This is an argument for justifying that the running time of an algorithm can't be considered
Θ(f(n)) but should be
E.g. this question about binary search: Is binary search theta log (n) or big O log(n)
MartinStettner's response is even more confusing.
Best-case performance: Θ(1)
Average-case performance: Θ(log n)
Worst-case performance: Θ(log n)
He then quotes Cormen, Leiserson, Rivest: "Introduction to Algorithms":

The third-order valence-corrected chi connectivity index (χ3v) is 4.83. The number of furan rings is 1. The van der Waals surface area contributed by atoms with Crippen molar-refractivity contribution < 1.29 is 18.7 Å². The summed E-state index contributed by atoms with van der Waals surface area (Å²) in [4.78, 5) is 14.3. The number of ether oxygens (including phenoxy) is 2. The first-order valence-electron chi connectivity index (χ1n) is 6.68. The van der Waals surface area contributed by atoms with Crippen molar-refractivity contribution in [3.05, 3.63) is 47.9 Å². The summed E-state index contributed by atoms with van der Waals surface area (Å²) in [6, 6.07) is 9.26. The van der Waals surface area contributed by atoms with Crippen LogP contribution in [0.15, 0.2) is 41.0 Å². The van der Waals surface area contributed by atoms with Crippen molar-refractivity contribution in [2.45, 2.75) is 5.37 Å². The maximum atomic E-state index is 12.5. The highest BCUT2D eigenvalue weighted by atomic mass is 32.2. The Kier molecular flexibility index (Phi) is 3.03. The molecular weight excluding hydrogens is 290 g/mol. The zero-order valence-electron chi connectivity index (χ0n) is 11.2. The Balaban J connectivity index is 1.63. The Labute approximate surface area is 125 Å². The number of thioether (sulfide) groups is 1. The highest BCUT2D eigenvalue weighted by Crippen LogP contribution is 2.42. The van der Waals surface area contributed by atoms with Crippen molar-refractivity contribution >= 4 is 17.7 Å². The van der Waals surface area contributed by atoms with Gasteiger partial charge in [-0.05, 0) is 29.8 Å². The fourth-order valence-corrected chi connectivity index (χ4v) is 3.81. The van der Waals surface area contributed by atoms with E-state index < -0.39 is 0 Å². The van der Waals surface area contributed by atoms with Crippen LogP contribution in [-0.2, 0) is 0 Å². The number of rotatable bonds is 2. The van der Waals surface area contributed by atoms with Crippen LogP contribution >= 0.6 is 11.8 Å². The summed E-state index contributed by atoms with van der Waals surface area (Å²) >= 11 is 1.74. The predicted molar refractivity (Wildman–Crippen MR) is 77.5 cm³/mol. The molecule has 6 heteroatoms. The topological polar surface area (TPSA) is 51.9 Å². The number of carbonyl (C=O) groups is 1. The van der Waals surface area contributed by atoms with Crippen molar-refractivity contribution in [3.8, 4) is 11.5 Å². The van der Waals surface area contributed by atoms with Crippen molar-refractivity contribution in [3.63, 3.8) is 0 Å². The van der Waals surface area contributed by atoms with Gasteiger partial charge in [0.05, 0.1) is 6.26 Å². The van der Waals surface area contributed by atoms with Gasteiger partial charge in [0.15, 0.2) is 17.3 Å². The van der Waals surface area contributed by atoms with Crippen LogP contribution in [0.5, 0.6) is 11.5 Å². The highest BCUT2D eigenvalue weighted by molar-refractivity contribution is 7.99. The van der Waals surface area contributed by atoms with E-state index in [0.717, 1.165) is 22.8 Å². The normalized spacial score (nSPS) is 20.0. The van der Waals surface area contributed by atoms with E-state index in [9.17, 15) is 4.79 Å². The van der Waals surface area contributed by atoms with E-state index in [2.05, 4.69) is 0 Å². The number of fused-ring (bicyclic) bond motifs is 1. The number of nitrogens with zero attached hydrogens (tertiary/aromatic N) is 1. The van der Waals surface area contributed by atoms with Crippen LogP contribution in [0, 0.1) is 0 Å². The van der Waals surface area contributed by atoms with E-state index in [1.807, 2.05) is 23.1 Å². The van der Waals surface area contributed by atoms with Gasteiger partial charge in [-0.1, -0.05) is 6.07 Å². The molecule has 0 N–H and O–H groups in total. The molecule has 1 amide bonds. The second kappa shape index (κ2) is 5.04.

What we mean when we say "the running time is O(n^2)" is that the worst-case running time (which is a function of n) is O(n^2) ...
Doesn't this suggest the terms
running time and
worst-case running time are synonymous?
running time refers to a function with natural input
f(n), then there has to be
Θ class which contains it, e.g.
Θ(f(n)), right? This indicates that you are obligated to use
O notation only when the running time is not known very precisely (i.e. only an upper bound is known).